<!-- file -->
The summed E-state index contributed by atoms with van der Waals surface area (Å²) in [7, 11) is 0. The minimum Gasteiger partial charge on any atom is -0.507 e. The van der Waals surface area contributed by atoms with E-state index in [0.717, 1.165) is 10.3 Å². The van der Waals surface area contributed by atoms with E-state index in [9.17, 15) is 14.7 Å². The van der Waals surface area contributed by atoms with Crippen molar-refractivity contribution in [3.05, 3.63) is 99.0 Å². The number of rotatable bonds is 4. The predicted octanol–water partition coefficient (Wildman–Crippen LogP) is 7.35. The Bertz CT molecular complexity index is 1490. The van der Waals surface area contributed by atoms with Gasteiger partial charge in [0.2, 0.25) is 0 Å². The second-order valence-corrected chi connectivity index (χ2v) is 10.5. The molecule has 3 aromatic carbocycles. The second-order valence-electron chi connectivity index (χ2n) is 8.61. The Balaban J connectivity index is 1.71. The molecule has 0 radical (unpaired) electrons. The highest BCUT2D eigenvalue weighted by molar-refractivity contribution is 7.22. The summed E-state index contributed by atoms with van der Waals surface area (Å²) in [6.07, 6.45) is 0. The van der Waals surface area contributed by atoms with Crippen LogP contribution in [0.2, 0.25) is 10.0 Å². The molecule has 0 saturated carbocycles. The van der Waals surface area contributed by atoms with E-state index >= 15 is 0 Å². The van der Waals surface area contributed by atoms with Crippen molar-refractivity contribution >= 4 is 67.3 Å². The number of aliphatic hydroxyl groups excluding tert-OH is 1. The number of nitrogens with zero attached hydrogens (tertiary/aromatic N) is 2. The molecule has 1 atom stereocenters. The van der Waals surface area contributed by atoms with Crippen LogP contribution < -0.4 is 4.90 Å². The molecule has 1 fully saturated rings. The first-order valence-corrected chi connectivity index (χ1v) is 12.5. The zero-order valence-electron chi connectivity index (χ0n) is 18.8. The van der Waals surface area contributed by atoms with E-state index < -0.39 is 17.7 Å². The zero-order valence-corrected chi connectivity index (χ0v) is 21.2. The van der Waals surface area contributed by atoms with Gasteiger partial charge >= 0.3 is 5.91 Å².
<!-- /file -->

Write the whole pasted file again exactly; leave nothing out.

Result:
The summed E-state index contributed by atoms with van der Waals surface area (Å²) in [7, 11) is 0. The minimum Gasteiger partial charge on any atom is -0.507 e. The van der Waals surface area contributed by atoms with E-state index in [0.717, 1.165) is 10.3 Å². The van der Waals surface area contributed by atoms with E-state index in [9.17, 15) is 14.7 Å². The van der Waals surface area contributed by atoms with Crippen molar-refractivity contribution in [3.05, 3.63) is 99.0 Å². The number of rotatable bonds is 4. The predicted octanol–water partition coefficient (Wildman–Crippen LogP) is 7.35. The Bertz CT molecular complexity index is 1490. The van der Waals surface area contributed by atoms with Gasteiger partial charge in [0.2, 0.25) is 0 Å². The second-order valence-corrected chi connectivity index (χ2v) is 10.5. The molecule has 3 aromatic carbocycles. The second-order valence-electron chi connectivity index (χ2n) is 8.61. The Balaban J connectivity index is 1.71. The molecule has 0 radical (unpaired) electrons. The highest BCUT2D eigenvalue weighted by molar-refractivity contribution is 7.22. The summed E-state index contributed by atoms with van der Waals surface area (Å²) in [6.07, 6.45) is 0. The van der Waals surface area contributed by atoms with Crippen LogP contribution in [0.2, 0.25) is 10.0 Å². The molecule has 0 saturated carbocycles. The van der Waals surface area contributed by atoms with E-state index >= 15 is 0 Å². The van der Waals surface area contributed by atoms with Crippen molar-refractivity contribution >= 4 is 67.3 Å². The number of aliphatic hydroxyl groups excluding tert-OH is 1. The number of nitrogens with zero attached hydrogens (tertiary/aromatic N) is 2. The molecule has 1 atom stereocenters. The van der Waals surface area contributed by atoms with Crippen LogP contribution < -0.4 is 4.90 Å². The molecule has 1 fully saturated rings. The first-order valence-corrected chi connectivity index (χ1v) is 12.5. The zero-order valence-electron chi connectivity index (χ0n) is 18.8. The van der Waals surface area contributed by atoms with E-state index < -0.39 is 17.7 Å². The zero-order valence-corrected chi connectivity index (χ0v) is 21.2. The van der Waals surface area contributed by atoms with Gasteiger partial charge >= 0.3 is 5.91 Å².